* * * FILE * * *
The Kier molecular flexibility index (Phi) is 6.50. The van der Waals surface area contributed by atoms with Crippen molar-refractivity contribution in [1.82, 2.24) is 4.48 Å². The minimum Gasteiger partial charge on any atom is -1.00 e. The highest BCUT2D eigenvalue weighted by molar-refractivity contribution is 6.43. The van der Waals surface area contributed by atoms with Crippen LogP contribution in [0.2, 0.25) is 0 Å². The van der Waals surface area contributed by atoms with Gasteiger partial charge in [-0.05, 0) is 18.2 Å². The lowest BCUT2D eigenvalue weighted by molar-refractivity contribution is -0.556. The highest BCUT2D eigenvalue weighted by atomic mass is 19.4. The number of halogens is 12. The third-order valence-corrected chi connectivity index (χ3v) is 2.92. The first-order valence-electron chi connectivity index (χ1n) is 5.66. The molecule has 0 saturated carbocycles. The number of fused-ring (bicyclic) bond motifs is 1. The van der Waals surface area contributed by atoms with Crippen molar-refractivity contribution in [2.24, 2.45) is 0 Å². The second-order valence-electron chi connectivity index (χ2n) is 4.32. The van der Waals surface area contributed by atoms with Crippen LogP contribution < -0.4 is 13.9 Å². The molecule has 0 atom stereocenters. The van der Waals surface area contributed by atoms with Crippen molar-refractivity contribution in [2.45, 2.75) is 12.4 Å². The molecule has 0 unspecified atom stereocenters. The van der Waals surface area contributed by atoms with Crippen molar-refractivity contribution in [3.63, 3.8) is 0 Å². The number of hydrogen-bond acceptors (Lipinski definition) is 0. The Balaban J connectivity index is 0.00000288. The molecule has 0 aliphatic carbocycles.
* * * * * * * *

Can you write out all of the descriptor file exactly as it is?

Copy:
The Kier molecular flexibility index (Phi) is 6.50. The van der Waals surface area contributed by atoms with Crippen molar-refractivity contribution in [1.82, 2.24) is 4.48 Å². The minimum Gasteiger partial charge on any atom is -1.00 e. The highest BCUT2D eigenvalue weighted by molar-refractivity contribution is 6.43. The van der Waals surface area contributed by atoms with Crippen LogP contribution in [0.2, 0.25) is 0 Å². The van der Waals surface area contributed by atoms with Gasteiger partial charge in [-0.05, 0) is 18.2 Å². The lowest BCUT2D eigenvalue weighted by molar-refractivity contribution is -0.556. The highest BCUT2D eigenvalue weighted by atomic mass is 19.4. The number of halogens is 12. The third-order valence-corrected chi connectivity index (χ3v) is 2.92. The first-order valence-electron chi connectivity index (χ1n) is 5.66. The molecule has 0 saturated carbocycles. The number of fused-ring (bicyclic) bond motifs is 1. The van der Waals surface area contributed by atoms with Crippen molar-refractivity contribution in [2.24, 2.45) is 0 Å². The second-order valence-electron chi connectivity index (χ2n) is 4.32. The van der Waals surface area contributed by atoms with Crippen LogP contribution < -0.4 is 13.9 Å². The molecule has 0 atom stereocenters. The van der Waals surface area contributed by atoms with Crippen molar-refractivity contribution in [2.45, 2.75) is 12.4 Å². The molecule has 0 unspecified atom stereocenters. The van der Waals surface area contributed by atoms with Crippen molar-refractivity contribution in [3.63, 3.8) is 0 Å². The number of hydrogen-bond acceptors (Lipinski definition) is 0. The Balaban J connectivity index is 0.00000288. The molecule has 0 aliphatic carbocycles.